Even though many of us may not have a family member that lost their life while serving in the military, we all have that sense of gratitude that so many heroes gave their lives for this country. That is the most unselfish act that anyone could do for the rest of us to live and grow our families and have the freedom to do so. We get to celebrate all sorts of things all the time, this day we celebrate their lives and the ultimate sacrifice they made.
Yes, getting together with family and friends for Memorial Day weekend is a lot of fun and many communities have parades and ceremonies honoring our fallen heroes but alas most of us have backyard barbeques with good ‘ole hamburgers and hot dogs being the food of choice, flying the American flag and wearing our patriotic red, white and blue. The weather is generally nice this time of year—no more snow and really cold nights and schools are letting out marking the beginning of summer. This holiday goes back to the 1860s and was originally called Decoration Day. Following the Civil War (the most costly of our wars in terms of lives lost) national cemeteries were established. Communities had memorial gatherings with prayer and decorated the graves of the fallen soldiers with flowers and flags.
May 5, 1866, is said to be Waterloo, New York’s, first community-celebrated Memorial Day where businesses were closed and the graves of the fallen were decorated, and was so chosen by President Lyndon B. Johnson in 1966 to have been the first community to celebrate Memorial Day. However, records show that a group of formerly enslaved people in Charleston, South Carolina may have started celebrating shortly after the surrender of the Confederacy in 1865. Boalsburg, Pennsylvania claims their observances dated back to October 1864 but many other communities claim to have been doing the same. On May 5, 1868, General John A. Logan (Northern Civil War veterans) called for a nationwide day of remembrance and he chose May 30, 1868, to be designated as Decoration Day as this date was not associated with any battles and, of some note, this time of year flowers are in bloom for use in decorating the graves with the ‘choicest flowers of springtime.’ On the first Decoration Day General James Garfield made a speech at Arlington National Cemetery and 5,000 people attending decorated the graves of 20,000 Civil War soldiers buried there. The Northern states continued to honor fallen military personnel on this date; however, the Southern states commemorated those heroes on different days at least until World War I.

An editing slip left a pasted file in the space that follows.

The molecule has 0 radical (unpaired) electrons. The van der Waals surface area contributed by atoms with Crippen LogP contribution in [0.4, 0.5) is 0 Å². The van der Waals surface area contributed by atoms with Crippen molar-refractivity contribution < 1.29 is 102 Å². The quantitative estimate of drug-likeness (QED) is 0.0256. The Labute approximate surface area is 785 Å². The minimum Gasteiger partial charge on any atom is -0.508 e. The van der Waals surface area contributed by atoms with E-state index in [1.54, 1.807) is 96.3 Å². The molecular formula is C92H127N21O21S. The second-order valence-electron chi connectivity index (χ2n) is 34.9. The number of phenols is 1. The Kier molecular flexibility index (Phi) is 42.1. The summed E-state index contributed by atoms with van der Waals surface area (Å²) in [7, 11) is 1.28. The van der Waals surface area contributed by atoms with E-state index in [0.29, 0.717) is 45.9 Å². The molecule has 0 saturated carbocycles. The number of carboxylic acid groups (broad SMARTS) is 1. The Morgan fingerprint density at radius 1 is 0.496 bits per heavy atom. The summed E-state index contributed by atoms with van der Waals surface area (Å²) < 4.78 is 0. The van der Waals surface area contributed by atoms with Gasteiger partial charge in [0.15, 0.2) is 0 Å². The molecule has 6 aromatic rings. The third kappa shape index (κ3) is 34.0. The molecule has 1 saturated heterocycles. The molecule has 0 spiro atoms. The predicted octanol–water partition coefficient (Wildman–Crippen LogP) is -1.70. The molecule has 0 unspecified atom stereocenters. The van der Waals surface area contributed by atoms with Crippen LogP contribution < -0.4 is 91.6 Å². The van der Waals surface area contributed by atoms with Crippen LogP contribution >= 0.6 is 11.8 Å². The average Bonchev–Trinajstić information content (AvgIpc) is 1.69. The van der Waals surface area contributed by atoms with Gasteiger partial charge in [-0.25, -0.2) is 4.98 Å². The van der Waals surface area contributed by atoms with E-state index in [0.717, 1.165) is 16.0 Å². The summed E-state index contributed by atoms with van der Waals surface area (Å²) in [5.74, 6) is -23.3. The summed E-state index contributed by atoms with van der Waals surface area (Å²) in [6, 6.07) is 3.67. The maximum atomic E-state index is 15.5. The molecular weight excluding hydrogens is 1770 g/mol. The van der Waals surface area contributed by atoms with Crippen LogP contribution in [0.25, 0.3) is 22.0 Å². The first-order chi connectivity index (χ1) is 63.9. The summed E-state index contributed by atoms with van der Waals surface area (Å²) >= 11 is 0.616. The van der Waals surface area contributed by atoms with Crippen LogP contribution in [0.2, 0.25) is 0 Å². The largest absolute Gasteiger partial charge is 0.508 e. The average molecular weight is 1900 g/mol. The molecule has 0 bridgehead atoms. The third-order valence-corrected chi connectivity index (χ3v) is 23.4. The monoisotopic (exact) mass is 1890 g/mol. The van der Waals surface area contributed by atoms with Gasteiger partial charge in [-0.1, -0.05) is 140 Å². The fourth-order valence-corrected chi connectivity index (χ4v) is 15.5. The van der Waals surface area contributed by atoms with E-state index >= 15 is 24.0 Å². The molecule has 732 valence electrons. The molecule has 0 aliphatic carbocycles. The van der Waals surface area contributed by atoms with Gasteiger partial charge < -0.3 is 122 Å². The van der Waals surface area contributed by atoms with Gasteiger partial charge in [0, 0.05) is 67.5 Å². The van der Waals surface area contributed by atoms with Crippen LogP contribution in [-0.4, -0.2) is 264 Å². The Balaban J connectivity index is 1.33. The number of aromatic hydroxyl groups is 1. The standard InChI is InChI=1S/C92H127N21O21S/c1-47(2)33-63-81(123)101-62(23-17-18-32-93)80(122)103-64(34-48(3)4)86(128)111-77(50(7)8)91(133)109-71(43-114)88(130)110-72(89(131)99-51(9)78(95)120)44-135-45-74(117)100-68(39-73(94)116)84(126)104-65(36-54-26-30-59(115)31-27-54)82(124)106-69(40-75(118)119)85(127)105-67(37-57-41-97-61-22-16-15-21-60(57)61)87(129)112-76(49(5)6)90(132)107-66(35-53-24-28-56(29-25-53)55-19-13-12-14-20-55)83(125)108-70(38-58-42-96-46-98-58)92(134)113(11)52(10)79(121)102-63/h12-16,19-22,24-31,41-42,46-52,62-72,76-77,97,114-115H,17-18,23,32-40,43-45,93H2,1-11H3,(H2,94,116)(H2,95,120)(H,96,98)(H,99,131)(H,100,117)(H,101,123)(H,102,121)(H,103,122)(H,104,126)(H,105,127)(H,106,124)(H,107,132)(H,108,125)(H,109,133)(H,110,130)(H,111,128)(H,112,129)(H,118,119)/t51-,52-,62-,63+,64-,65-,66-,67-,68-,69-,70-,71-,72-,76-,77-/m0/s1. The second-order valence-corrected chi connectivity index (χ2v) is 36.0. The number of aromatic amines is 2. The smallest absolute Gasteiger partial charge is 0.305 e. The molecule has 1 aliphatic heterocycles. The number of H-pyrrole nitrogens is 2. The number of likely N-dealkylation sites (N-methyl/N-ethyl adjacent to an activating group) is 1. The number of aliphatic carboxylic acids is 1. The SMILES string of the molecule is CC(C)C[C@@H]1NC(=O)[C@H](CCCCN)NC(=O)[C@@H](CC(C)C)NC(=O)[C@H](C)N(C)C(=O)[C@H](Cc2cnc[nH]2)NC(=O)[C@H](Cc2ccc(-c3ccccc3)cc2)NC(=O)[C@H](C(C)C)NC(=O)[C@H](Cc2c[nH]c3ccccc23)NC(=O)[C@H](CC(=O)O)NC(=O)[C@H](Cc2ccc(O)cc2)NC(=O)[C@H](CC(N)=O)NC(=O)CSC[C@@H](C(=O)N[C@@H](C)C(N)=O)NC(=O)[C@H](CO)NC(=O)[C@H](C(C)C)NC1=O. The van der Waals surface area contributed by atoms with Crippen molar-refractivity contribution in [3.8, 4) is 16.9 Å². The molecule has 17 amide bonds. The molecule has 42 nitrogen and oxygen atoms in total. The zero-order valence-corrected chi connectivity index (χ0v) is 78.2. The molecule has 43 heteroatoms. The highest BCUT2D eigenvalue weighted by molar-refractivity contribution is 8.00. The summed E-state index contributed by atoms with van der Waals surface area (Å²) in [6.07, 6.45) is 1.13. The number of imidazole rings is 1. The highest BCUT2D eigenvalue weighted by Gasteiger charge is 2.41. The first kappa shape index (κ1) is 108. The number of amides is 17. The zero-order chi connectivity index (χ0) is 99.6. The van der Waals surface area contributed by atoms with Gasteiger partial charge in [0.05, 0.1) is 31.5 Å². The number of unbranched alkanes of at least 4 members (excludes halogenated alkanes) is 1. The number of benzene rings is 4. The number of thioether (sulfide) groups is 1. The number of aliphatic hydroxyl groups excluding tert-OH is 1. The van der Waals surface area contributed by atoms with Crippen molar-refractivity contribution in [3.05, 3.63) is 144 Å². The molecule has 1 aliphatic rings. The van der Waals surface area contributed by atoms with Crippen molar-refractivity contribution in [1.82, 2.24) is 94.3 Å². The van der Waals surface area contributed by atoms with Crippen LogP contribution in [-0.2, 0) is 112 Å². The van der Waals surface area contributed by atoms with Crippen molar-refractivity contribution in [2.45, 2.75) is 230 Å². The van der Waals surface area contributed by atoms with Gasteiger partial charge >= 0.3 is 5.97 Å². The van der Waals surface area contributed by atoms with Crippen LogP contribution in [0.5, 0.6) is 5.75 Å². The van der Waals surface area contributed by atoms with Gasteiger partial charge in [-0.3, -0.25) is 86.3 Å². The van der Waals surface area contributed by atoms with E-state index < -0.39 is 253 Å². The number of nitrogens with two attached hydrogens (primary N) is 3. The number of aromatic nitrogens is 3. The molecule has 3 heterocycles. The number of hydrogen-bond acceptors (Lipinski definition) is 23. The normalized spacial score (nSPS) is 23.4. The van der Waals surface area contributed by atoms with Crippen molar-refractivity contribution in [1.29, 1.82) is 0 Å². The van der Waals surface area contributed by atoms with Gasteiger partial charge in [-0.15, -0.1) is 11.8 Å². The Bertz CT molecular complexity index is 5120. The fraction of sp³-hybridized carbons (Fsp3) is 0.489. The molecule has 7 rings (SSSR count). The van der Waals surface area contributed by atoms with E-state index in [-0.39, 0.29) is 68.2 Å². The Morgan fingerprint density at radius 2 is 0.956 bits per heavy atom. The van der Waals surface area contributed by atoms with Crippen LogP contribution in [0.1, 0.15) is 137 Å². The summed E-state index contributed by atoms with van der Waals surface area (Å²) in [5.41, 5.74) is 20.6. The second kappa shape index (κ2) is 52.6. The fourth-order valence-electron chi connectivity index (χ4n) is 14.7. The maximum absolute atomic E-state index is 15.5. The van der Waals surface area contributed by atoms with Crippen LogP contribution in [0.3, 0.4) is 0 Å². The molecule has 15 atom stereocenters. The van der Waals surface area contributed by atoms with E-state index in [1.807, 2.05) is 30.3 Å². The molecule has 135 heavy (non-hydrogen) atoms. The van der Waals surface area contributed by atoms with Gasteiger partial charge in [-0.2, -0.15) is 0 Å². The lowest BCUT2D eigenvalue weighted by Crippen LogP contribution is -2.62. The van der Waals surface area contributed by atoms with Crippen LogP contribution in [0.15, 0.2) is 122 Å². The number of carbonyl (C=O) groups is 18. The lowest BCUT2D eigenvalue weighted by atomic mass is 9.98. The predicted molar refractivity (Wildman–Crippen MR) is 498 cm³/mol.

The United States having been involved in several wars in the 20th century, Decoration Day eventually became known as Memorial Day to commemorate all fallen Americans in all the wars, not just the Civil War. In 1968, the date of the observance was changed to the last Monday in May in order to give federal employees a three-day weekend. The Uniform Monday Holiday Act was passed and the change went into effect in 1971 which also declared Memorial Day a federal holiday. Today, a wreath is placed at the Tomb of the Unknown Soldier and each grave is decorated with a small American flag. On Memorial Day, protocols for the flag is to quickly raise it at sunrise, immediately lowering it to half-staff until noon, and then displaying the flag at full staff from noon until sunset.
So there you have a short history of Memorial Day formerly Decoration Day. I hope everyone enjoys this day but please do not forget to stop and think about where we would be today if not for every life given so our beautiful country continues to be strong, unique and free.
I found the historical dates and details online at history.com (posted in 2009 and recently updated) and the U.S. Department of Veteran’s Affairs, along with the Library of Congress.